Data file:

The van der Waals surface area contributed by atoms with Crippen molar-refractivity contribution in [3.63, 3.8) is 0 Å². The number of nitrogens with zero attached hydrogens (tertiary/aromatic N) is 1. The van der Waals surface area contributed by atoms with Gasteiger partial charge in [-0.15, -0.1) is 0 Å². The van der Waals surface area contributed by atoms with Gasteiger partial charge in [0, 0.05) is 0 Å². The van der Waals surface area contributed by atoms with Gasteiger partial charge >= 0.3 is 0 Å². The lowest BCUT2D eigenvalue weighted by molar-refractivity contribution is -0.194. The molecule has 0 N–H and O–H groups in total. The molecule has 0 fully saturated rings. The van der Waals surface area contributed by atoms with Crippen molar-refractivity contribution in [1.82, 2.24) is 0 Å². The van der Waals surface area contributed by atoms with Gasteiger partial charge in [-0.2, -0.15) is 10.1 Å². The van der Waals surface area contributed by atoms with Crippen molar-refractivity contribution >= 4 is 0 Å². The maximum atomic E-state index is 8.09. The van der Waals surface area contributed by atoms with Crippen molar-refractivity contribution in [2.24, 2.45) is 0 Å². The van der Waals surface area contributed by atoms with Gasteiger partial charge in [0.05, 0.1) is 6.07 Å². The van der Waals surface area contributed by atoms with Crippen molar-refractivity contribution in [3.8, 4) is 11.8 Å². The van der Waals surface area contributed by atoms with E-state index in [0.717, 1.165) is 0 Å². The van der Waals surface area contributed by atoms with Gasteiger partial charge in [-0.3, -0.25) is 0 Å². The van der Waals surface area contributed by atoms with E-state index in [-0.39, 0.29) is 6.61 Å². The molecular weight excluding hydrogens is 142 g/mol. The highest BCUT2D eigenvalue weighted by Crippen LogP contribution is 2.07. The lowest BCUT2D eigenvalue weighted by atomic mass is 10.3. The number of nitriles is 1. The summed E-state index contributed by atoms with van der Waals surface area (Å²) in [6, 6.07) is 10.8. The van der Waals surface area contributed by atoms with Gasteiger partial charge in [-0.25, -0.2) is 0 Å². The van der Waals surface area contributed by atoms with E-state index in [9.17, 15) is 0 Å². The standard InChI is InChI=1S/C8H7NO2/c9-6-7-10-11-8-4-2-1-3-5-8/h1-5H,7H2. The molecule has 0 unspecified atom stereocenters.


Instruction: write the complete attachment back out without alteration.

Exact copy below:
The van der Waals surface area contributed by atoms with Crippen molar-refractivity contribution in [3.63, 3.8) is 0 Å². The number of nitrogens with zero attached hydrogens (tertiary/aromatic N) is 1. The van der Waals surface area contributed by atoms with Gasteiger partial charge in [-0.15, -0.1) is 0 Å². The van der Waals surface area contributed by atoms with Gasteiger partial charge in [0, 0.05) is 0 Å². The van der Waals surface area contributed by atoms with Gasteiger partial charge >= 0.3 is 0 Å². The lowest BCUT2D eigenvalue weighted by molar-refractivity contribution is -0.194. The molecule has 0 N–H and O–H groups in total. The molecule has 0 fully saturated rings. The van der Waals surface area contributed by atoms with Crippen molar-refractivity contribution in [1.82, 2.24) is 0 Å². The van der Waals surface area contributed by atoms with Gasteiger partial charge in [-0.2, -0.15) is 10.1 Å². The van der Waals surface area contributed by atoms with Crippen molar-refractivity contribution >= 4 is 0 Å². The maximum atomic E-state index is 8.09. The van der Waals surface area contributed by atoms with Crippen molar-refractivity contribution in [2.24, 2.45) is 0 Å². The van der Waals surface area contributed by atoms with Gasteiger partial charge in [0.05, 0.1) is 6.07 Å². The van der Waals surface area contributed by atoms with Crippen molar-refractivity contribution in [3.8, 4) is 11.8 Å². The van der Waals surface area contributed by atoms with E-state index in [0.717, 1.165) is 0 Å². The van der Waals surface area contributed by atoms with Gasteiger partial charge in [-0.3, -0.25) is 0 Å². The van der Waals surface area contributed by atoms with E-state index in [-0.39, 0.29) is 6.61 Å². The molecular weight excluding hydrogens is 142 g/mol. The highest BCUT2D eigenvalue weighted by Crippen LogP contribution is 2.07. The lowest BCUT2D eigenvalue weighted by atomic mass is 10.3. The number of nitriles is 1. The summed E-state index contributed by atoms with van der Waals surface area (Å²) in [6, 6.07) is 10.8. The van der Waals surface area contributed by atoms with Gasteiger partial charge in [-0.25, -0.2) is 0 Å². The van der Waals surface area contributed by atoms with E-state index in [9.17, 15) is 0 Å². The standard InChI is InChI=1S/C8H7NO2/c9-6-7-10-11-8-4-2-1-3-5-8/h1-5H,7H2. The molecule has 0 unspecified atom stereocenters.